What do you like most about being a midwife?

I like meeting women at the start of their pregnancy and having continuity throughout their antenatal care and birth. It is wonderful to build relationships with the women and their families.

How long have you worked at Birmingham Women’s Hospital?

Since January 2017

When did you know you wanted to be a midwife?

When I was 16 and did work experience at Birmingham Women’s Hospital and saw my first baby being born.

30 Seconds with One Born Every Minute star, Harriet Fisher

Harriet Fisher

Harriet Fisher is one of our incredible midwives appearing in the current series of One Born Every Minute which was filmed at our hospital last year. Currently airing on Channel 4 on Wednesday’s at 9pm, Harriet shone in the first episode of the series and since then she has gone on to become something of a national treasure. We managed to catch up with Harriet this week and asked her to be the first star of our 'Midwives of Birmingham: 30 seconds with…' series.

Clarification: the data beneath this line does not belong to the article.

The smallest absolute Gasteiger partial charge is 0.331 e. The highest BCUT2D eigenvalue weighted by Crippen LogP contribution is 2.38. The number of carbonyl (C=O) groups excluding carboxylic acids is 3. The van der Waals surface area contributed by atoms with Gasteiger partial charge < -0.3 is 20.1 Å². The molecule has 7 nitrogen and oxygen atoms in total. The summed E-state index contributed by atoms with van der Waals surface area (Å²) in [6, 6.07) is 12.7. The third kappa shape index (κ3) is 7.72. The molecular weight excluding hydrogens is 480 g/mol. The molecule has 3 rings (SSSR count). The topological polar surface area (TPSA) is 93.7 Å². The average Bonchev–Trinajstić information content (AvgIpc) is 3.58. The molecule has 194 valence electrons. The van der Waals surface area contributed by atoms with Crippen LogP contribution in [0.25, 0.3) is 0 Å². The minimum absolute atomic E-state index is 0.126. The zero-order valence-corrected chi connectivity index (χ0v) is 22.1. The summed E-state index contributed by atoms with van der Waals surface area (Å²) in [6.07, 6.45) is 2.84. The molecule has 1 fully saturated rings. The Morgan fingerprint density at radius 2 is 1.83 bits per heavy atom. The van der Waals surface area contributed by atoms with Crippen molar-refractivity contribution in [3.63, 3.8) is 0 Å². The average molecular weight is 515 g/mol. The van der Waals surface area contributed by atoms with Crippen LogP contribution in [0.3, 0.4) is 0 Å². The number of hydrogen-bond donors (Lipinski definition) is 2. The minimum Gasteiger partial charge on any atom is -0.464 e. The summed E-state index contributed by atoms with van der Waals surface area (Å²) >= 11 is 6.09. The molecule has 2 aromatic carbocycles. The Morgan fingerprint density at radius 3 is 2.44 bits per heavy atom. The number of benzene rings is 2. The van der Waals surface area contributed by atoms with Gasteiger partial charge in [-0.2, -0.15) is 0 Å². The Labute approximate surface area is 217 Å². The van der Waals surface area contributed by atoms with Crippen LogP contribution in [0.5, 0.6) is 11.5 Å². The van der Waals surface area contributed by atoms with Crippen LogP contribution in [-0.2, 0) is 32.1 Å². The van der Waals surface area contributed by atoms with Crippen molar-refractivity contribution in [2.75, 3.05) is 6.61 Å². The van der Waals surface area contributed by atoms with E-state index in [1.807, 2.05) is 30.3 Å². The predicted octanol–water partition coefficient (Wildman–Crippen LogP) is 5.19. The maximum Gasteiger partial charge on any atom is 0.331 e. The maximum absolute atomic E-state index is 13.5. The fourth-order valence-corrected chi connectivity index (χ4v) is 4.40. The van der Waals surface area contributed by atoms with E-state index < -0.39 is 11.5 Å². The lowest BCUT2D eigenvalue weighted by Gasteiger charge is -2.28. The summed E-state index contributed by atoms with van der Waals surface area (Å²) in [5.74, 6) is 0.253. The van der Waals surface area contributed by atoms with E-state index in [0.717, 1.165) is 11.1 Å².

Firstly, why did you decide to become a midwife?

I have always wanted to be a midwife. My mum swears I sat on my bed having had a lengthy conversation about growing up and after going through several job possibilities, I apparently decided midwifery was for me.

What inspires you about being a midwife?

  • The strength of women
  • The love of families
  • My amazing, inspiring colleagues.

What’s your favourite thing about being a midwife?

I love working for the NHS. Free at the point of use, looking after everyone, no matter who they are or how much money they have.

How long have you worked at Birmingham Women’s Hospital?

I will have worked here for 10 years in October

How do you feel about being a part of One Born Every Minute?

It was fun. I am now slightly embarrassed and overwhelmed by the love I have received but it’s been a really positive experience.